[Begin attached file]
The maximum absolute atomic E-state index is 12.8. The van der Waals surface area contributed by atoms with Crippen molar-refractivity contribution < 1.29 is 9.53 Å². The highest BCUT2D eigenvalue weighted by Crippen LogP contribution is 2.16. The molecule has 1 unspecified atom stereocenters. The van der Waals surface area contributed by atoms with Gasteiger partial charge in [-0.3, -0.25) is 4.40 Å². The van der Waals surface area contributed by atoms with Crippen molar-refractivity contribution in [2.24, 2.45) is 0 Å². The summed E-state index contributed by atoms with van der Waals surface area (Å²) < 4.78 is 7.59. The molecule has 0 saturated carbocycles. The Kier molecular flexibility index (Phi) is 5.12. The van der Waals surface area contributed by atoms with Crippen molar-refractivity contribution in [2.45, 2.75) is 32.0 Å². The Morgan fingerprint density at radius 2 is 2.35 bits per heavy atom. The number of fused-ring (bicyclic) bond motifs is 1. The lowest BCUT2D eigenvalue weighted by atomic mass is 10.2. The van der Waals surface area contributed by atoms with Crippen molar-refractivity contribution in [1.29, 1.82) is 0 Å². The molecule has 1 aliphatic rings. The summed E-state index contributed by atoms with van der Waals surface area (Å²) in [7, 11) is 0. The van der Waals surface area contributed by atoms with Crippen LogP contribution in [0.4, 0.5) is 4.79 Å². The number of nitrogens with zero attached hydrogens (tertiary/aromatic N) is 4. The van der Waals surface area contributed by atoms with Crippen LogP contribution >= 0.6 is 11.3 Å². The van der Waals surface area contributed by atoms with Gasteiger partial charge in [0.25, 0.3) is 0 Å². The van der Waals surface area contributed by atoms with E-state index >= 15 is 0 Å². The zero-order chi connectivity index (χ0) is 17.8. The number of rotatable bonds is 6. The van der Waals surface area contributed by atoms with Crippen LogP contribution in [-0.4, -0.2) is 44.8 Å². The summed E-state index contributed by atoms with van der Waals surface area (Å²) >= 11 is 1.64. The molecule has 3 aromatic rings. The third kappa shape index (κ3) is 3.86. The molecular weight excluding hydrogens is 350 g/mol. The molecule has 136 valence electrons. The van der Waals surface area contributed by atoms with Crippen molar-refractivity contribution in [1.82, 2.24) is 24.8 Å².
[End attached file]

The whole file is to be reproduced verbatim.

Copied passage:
The maximum absolute atomic E-state index is 12.8. The van der Waals surface area contributed by atoms with Crippen molar-refractivity contribution < 1.29 is 9.53 Å². The highest BCUT2D eigenvalue weighted by Crippen LogP contribution is 2.16. The molecule has 1 unspecified atom stereocenters. The van der Waals surface area contributed by atoms with Gasteiger partial charge in [-0.3, -0.25) is 4.40 Å². The van der Waals surface area contributed by atoms with Crippen molar-refractivity contribution in [2.24, 2.45) is 0 Å². The summed E-state index contributed by atoms with van der Waals surface area (Å²) < 4.78 is 7.59. The molecule has 0 saturated carbocycles. The Kier molecular flexibility index (Phi) is 5.12. The van der Waals surface area contributed by atoms with Crippen molar-refractivity contribution in [2.45, 2.75) is 32.0 Å². The Morgan fingerprint density at radius 2 is 2.35 bits per heavy atom. The number of fused-ring (bicyclic) bond motifs is 1. The lowest BCUT2D eigenvalue weighted by atomic mass is 10.2. The van der Waals surface area contributed by atoms with Crippen molar-refractivity contribution in [1.29, 1.82) is 0 Å². The molecule has 1 aliphatic rings. The summed E-state index contributed by atoms with van der Waals surface area (Å²) in [7, 11) is 0. The van der Waals surface area contributed by atoms with Crippen LogP contribution in [0.4, 0.5) is 4.79 Å². The number of nitrogens with zero attached hydrogens (tertiary/aromatic N) is 4. The van der Waals surface area contributed by atoms with Crippen LogP contribution >= 0.6 is 11.3 Å². The van der Waals surface area contributed by atoms with Gasteiger partial charge in [0.25, 0.3) is 0 Å². The van der Waals surface area contributed by atoms with E-state index >= 15 is 0 Å². The zero-order chi connectivity index (χ0) is 17.8. The number of rotatable bonds is 6. The van der Waals surface area contributed by atoms with Crippen LogP contribution in [-0.4, -0.2) is 44.8 Å². The summed E-state index contributed by atoms with van der Waals surface area (Å²) >= 11 is 1.64. The molecule has 3 aromatic rings. The third kappa shape index (κ3) is 3.86. The molecular weight excluding hydrogens is 350 g/mol. The molecule has 136 valence electrons. The van der Waals surface area contributed by atoms with Crippen molar-refractivity contribution in [1.82, 2.24) is 24.8 Å².